Self Care for Caregivers

What Is Caregiver Guilt, and How Should You Manage It?

27 May. 2021

What Is Caregiver Guilt, and How Should You Manage It?

As a caregiver, you're bound to experience many different emotions, and not all of them are positive. But it's important to remember that not only are these feelings natural and normal, they're also a wake-up call that you may need to take some steps to better care for yourself so you can provide the best care for your loved one.

There are many reasons for caregiver guilt to rear its ugly head. You might feel like you're falling short on providing the best care or you might resent the personal time you're missing while taking care of your loved one. You could be comparing the job you're doing to that of  other caregivers. No matter the reason, it's a valid emotion many caregivers just like you go through. We've got five tips to help you better manage those feelings of caregiver guilt so you can let yourself off the hook.

Give Up on the Idea of Being Guilt-Free

You're always going to feel as though you should be doing more and being better for your loved ones. These are feelings that are almost hardwired into most humans. Guilt is a natural part of the human experience, both within the caregiving realm and in everyday life. Instead, recognize your feelings, acknowledge them, and forgive yourself. This is the first step in being able to better cope with the emotion. Plus, once you stop believing that feeling caregiver guilt is somehow wrong, you can stop feeling guilty about it.

Practice Showing Yourself Some Understanding

What would you tell your best friend if she was going through the same situation? Odds are pretty good you'd remind her she's only human. Turn the compassion you show to others inward. We all have flaws. We all fall short. You're no different. Instead of focusing on the areas where you think you fall short, focus on your strengths and the support you're providing to your loved one.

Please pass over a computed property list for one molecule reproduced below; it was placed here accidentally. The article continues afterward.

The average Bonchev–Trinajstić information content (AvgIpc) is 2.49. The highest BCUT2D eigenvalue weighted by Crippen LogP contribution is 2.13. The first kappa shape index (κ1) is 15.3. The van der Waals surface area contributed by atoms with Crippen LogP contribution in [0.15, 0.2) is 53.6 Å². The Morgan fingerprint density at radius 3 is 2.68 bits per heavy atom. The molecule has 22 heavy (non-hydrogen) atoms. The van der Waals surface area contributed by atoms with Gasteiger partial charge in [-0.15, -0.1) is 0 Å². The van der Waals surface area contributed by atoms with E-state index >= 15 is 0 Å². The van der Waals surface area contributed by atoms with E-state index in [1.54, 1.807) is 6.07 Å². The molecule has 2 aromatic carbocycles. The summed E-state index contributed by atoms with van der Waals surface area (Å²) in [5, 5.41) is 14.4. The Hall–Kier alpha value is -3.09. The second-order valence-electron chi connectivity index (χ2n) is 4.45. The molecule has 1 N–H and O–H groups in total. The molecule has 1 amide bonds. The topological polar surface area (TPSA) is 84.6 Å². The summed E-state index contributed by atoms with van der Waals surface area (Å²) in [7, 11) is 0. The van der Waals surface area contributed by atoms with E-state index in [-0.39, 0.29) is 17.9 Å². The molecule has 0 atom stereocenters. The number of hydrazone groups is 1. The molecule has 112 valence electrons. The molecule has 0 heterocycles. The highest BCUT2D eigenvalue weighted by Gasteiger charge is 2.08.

Let Go of Your Inner White Knight

All too often, we as caregivers block our feelings of sadness over what our loved ones are going through by trying to slay all the dragons and save the day. We can't rescue others. And we often can't do it all alone. Instead of giving in to the fantasy of “rescuing” your loved one, set realistic expectations for yourself.

Accept Negative Feelings

Feeling anxious or angry about caregiving duties is a natural part of the process. Feeling irritable, ambivalent, or negative doesn't mean you don't love the person you're caring for. Stop criticizing and condemning yourself. Instead, reach out for support from your other family members and friends. Even if you feel like it, you aren't alone. Join a support group to connect with others who are feeling the same way you are.

Make Time for Yourself

Don't underestimate the importance of taking time out and doing something good for yourself. Although it's yet another thing many people feel guilty about, it's critical for caregivers to take a little time away from their responsibilities. It helps recharge your batteries, maintain balance, and keep your emotional health in check. In turn, that time away can help you be an even better caregiver.

Caregivers who give in to their guilt and continue beating themselves up over their perceived shortcomings are more prone to developing depression and other negative aspects associated with caregiver stress. You can't be everything to everyone. Forgive yourself for the things you aren't able to do and let go of the notion of perfection you're measuring yourself against. 

Kimberly-Clark US makes no warranties or representations regarding the completeness or accuracy of the information. This information should be used only as a guide and should not be relied upon as a substitute for professional medical or other health professional advice.